Professor Xavier Intes Receives NSF CAREER Award
Biomedical Engineering Expert To Advance Promising Non-Invasive Medical Imaging Technique for Identifying and Fighting Cancer
April 12, 2012
Xavier Intes, assistant professor in the Department of Biomedical Engineering at Rensselaer Polytechnic Institute, has won a prestigious Faculty Early Career Development Award (CAREER) from the National Science Foundation (NSF).
Intes will use the five-year, $400,000 award to further his research into a promising non-invasive biomedical imaging technique to help identify and treat cancerous tumors. The CAREER Award is given to faculty members at the beginning of their academic careers and is one of NSF’s most competitive awards, placing emphasis on high-quality research and novel education initiatives.
“We congratulate Xavier for receiving the NSF CAREER Award in recognition of his potential as a young researcher at Rensselaer,” said David Rosowsky, dean of the School of Engineering at Rensselaer. “Dr. Intes and his students are working on leading-edge optical molecular imaging techniques, and we look forward to their new findings and discoveries in the coming years. Xavier joins a growing list of NSF CAREER Award recipients in the School of Engineering. We are enormously proud to count him among this impressive group of faculty.”
With his research, Intes seeks to exploit optical imaging technologies and equip physicians and researchers with new tools in the fight against cancer. Leveraging the power of these optical imaging and spectroscopy systems could expand our ability to screen for diseases, detect diseases earlier, and lead to more accurate diagnoses, safer therapy, and better monitoring of the healing process. One of Intes’ long-term research goals is to advance Forster Resonance Energy Transfer (FRET) as a robust, 3-D imaging platform for in vivo profiling of tumors and to devise individualized therapeutic regimen. Used in microscopy and spectroscopy, FRET is a non-invasive, non-radioactive optical technique to observe protein interactions at the nanoscale. Currently, FRET applications are limited to observing interactions in cell cultures or Petri dish environments.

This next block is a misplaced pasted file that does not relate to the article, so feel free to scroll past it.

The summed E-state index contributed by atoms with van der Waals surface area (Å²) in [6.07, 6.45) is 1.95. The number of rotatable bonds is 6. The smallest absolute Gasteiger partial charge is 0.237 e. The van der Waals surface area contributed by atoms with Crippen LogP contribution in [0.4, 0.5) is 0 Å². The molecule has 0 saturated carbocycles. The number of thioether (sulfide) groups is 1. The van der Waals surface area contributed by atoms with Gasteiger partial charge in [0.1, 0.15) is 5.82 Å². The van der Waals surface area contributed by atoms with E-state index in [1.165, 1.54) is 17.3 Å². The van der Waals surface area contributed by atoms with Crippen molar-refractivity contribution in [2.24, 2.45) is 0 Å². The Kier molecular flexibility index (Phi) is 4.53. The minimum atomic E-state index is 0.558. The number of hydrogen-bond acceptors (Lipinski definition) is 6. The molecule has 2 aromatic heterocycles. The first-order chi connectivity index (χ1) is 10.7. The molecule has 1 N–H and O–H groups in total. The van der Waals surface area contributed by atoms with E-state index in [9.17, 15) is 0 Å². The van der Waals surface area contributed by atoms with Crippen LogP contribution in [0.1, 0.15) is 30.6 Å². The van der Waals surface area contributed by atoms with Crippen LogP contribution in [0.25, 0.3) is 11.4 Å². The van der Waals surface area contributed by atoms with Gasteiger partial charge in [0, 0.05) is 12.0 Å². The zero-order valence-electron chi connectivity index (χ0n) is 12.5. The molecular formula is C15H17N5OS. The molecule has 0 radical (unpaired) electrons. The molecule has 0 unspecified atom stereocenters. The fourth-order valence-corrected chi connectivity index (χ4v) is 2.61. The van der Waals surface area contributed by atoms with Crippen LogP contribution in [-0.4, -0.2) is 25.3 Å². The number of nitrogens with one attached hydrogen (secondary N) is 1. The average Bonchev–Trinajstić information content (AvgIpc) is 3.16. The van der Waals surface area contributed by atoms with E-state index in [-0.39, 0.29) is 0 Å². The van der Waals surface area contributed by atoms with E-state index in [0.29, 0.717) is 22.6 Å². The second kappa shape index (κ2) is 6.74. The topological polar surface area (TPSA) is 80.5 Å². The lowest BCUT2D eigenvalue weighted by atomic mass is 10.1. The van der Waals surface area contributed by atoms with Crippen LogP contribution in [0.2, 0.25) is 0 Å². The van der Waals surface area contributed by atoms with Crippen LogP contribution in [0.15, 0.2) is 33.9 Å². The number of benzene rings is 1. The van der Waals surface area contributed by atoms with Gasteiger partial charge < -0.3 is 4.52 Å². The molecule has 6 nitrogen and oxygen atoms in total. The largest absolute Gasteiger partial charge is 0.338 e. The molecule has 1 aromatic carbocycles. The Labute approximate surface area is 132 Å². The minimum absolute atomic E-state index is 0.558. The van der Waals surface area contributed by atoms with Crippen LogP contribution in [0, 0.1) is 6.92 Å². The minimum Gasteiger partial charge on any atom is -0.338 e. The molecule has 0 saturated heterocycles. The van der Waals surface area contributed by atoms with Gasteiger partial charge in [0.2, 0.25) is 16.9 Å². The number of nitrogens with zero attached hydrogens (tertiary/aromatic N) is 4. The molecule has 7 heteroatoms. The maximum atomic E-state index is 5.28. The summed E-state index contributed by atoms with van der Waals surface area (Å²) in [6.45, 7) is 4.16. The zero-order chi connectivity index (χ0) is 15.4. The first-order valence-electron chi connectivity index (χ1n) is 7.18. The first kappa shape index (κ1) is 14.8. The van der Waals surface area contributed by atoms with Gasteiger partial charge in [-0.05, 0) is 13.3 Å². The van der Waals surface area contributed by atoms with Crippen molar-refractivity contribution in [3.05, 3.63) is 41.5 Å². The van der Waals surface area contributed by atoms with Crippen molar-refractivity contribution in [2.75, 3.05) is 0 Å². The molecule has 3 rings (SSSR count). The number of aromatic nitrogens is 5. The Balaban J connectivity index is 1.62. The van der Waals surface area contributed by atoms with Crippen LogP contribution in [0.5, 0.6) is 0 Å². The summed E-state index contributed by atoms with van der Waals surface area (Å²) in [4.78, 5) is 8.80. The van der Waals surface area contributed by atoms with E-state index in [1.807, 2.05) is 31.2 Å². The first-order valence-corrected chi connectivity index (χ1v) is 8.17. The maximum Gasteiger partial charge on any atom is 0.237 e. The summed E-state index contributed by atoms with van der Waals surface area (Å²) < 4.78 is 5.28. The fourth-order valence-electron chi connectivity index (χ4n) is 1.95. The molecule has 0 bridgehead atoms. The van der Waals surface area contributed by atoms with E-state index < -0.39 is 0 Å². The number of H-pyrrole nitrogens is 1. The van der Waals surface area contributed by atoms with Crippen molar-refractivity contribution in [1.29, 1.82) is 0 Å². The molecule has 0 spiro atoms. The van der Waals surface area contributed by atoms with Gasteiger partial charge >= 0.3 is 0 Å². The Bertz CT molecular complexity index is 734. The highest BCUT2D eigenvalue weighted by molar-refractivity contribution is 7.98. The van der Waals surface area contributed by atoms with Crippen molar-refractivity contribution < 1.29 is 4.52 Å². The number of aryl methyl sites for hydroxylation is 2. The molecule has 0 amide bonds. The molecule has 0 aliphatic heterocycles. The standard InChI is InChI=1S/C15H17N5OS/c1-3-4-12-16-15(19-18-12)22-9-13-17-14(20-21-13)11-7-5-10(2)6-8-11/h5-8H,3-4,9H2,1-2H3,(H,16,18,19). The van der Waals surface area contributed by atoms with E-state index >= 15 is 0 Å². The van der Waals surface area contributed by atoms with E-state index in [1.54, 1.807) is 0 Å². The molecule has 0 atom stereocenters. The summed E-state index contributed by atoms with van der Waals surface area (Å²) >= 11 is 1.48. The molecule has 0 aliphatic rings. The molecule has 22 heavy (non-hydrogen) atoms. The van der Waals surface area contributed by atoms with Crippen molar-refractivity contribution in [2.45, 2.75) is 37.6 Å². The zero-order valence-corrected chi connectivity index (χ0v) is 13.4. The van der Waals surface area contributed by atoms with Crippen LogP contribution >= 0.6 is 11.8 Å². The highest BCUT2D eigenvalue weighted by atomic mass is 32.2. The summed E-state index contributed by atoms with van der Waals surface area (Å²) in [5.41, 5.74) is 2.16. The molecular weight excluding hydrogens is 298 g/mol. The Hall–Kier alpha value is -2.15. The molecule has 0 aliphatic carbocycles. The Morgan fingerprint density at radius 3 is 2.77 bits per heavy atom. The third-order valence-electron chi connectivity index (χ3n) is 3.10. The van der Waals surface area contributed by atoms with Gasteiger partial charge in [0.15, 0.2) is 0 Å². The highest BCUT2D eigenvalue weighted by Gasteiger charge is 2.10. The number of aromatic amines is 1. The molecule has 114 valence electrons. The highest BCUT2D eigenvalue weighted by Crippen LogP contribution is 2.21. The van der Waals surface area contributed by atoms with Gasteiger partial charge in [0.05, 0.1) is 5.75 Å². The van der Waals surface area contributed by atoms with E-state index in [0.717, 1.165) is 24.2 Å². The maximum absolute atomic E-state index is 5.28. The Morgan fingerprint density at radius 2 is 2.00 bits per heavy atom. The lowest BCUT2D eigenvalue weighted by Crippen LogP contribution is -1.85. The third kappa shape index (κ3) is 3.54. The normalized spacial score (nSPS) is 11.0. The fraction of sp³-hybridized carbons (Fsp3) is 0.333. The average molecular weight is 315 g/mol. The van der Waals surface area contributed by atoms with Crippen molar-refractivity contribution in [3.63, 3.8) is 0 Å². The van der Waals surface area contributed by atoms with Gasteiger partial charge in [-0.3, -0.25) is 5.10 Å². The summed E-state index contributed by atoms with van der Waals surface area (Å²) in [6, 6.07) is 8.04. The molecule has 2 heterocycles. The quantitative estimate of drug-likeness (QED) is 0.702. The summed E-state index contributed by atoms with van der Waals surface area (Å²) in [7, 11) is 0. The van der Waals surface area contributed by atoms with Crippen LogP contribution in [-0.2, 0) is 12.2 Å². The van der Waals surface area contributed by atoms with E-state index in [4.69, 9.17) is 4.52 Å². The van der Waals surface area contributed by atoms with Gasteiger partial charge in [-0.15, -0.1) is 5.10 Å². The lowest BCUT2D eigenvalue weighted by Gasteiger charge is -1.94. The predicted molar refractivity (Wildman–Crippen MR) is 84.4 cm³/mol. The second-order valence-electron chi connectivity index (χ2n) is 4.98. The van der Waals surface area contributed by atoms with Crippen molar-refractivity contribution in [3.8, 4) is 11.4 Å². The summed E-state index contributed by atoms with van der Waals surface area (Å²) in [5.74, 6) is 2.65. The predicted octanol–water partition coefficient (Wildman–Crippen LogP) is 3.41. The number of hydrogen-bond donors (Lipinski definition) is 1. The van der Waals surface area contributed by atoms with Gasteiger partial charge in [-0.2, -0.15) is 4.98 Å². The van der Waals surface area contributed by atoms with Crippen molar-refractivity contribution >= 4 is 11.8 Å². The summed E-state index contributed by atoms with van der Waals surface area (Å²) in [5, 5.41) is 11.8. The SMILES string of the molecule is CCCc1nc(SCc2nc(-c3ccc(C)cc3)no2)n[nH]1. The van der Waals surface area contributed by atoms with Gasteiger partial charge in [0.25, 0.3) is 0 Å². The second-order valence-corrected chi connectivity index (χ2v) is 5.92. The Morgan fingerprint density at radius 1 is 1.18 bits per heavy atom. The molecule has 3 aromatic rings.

With his CAREER project, titled “Whole-Body FRET Tomography,” Intes will adapt FRET to observe protein interactions in live animals. This is an important step, Intes said, in order to better see if experimental cancer drugs are working. Many new drugs are designed to actively seek out a tumor inside the body, and FRET is an easy, non-invasive, harmless means to detect whether the drug successfully located and interacted with the tumor. The new FRET optical system uses light to sense and quantify biomarker recognition and create 3-D visual images of drug distribution and interaction in the live animals.
Prior to joining the Rensselaer faculty in 2007, Intes conducted research into biophotonics and biomedical instrumentation as chief scientist at Advanced Research Technologies in Montreal. He is a member of the Optical Society of America and the International Society of Biomedical Imaging. Intes serves as an active reviewer of numerous science and engineering journals, was the editor of the 2008 book Translational Multimodality Optical Imaging, and has published more than 40 papers in leading international journals. Additionally, Intes chairs the Multimodal Biomedical Imaging international conference held annually in San Jose, Calif.
At Rensselaer, Intes is a member of the Center for Biotechnology and Interdisciplinary Studies, Center for Engineering-based Patient Modeling, Center for Modeling, Simulation and Imaging in Medicine, and Scientific Computation Research Center.
In addition to the NSF, Intes receives research funding from the National Cancer Institute and the National Institute of Biomedical Imaging and Bioengineering.
Intes received bachelor’s, master’s, and doctoral degrees in physics from the Universite de Bretagne Occidentale in France.
For additional information on Intes’ research at Rensselaer, visit:
- Faculty Home Page
For more information on biomedical engineering at Rensselaer, visit:
- Department of Biomedical Engineering
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